As shown in FIG. 1, receptacle wall portions 52 include a plurality of opposed pairs of slots or channels 72 formed in receptacle wall 52, adjacent the plug receiving end 46 thereof. Channels 72 extend from the first plug receiving end 46 toward second closed end 50, extending in a direction parallel to the direction of insertion of plug member 12, as indicated by arrow 74 in FIG. 1.
A discontinuous array of conductive grounding clips 78 is disposed about the mounting face 48, with one clip being received in each opposed pair of channels 72. Clips 78 comprise spring contact members stamped from a blank of spring metal material and include a first end having resiliently compressible contact fingers 82 which are pressed against conductive panel surface 70 as receptacle assembly 14 is mounted to panel 64.
Each spring grounding clip 78 further include a medial body portion 84 and a second end 86 including a resilient tongue member 88 which is deflected as it engages outer plug shield 26, during mating of plug 12 with receptacle assembly 14. As can be seen from FIG. 1, medial body portion 84 includes mounting ears 90 which are inserted in channels 72 in the direction of insertion 74 of plug 12 to effect mounting of clips 78 in receptacle housing 44.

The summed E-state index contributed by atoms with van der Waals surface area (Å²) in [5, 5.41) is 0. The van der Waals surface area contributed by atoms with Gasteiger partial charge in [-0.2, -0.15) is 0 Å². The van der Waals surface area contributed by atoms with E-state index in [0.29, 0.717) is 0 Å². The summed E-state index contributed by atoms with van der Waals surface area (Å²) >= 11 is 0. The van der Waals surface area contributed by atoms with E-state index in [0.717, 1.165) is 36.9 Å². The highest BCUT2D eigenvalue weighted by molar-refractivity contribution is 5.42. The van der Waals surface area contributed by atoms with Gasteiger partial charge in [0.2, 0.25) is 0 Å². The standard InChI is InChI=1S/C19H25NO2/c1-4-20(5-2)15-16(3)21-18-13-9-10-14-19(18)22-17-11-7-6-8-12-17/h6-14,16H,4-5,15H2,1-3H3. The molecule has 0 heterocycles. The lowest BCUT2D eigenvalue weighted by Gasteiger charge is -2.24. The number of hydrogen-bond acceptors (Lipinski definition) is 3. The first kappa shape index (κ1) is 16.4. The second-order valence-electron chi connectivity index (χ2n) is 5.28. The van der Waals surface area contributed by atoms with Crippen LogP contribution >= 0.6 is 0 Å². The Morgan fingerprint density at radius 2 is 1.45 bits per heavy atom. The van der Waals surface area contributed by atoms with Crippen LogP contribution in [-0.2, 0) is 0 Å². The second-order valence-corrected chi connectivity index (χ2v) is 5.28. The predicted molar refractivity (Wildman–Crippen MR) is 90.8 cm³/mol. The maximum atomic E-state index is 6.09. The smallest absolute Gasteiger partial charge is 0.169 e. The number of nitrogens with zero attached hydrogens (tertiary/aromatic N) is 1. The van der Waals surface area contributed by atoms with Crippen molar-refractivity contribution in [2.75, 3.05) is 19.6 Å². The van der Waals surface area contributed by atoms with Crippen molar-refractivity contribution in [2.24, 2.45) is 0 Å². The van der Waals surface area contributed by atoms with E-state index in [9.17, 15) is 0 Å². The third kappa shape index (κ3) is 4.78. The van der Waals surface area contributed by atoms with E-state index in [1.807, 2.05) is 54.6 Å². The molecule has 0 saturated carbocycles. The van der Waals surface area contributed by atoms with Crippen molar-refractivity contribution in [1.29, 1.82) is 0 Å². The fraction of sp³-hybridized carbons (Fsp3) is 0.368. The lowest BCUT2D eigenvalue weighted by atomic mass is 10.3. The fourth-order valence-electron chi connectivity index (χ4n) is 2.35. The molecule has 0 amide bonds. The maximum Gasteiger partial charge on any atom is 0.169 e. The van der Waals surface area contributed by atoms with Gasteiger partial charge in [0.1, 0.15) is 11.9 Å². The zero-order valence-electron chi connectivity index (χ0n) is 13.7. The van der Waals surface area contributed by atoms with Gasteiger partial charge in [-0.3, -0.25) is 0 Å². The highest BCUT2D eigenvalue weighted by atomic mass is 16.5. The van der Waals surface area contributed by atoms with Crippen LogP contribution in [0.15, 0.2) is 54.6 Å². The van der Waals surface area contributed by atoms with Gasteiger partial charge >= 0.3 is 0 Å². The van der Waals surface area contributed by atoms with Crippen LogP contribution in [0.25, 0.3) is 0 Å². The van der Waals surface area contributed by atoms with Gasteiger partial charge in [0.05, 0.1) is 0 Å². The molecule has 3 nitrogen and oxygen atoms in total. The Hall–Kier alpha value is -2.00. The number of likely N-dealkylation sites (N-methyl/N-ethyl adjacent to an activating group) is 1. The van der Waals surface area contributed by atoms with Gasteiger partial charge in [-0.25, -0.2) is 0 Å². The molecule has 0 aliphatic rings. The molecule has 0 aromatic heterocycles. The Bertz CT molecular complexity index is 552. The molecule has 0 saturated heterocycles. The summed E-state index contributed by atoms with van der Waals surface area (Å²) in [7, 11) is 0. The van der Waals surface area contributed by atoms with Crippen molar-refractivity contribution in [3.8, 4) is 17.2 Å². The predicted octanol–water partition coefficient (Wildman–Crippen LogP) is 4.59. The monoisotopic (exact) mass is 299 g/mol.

As plug 12 is mated with the receptacle assembly 14, outer plug shield 26 engages tongue members 88 with a wiping action, thereby deflecting tongues 88 toward the bottom of the receptacle housing wall. In the preferred embodiments of FIGS. 1-4, recesses 94 are provided in the bottom housing wall to receive the deflected tongue members 88, thereby allowing the lower surface of external plug shield 26 to engage the bottom housing wall upon completed mating of plug 12 and receptacle assembly 14.
As indicated in FIG. 2, the contact fingers 82 of the other end of clip 78 are coupled to conductive panel surface 70, with cable shield 24 and external plug shield 26 being thereby effectively coupled to conductive panel surface 70. By having a plurality of spaced-apart clip members 78 disposed around the mounting face 48 of housing plug receiving end 46, optimum electrical connection between clips 78 and conductive panel surface 70 is assured, despite warpage of either panel 64 or receptacle housing 44.
Referring now to FIG. 4, an alternative embodiment of the present invention is shown comprising the receptacle assembly 114 which is similar to assembly 14 shown above, but with channels 72 extending deeper into housing cavity 54, closer toward second closed end 50. In the alternative clip design 120 incorporated in this embodiment, the resilient tongue member 122 is struck from a terminal body portion 124 located adjacent the spring contact fingers 126. The mounting ears 130 extend along substantially the entire edge of body portion 124, such that the terminal body portion adjacent the free of tongue member 122 is secured within channels 72. Terminal securement barbs 134 are provided on either channel engaging portion 130 to provide retention of clips 120 within receptacle housing 44. Recess 94 allows tongue member 122 to be deflected outside of receptacle cavity 54, thereby allowing engagement between tongue member 122 and plug shield 26.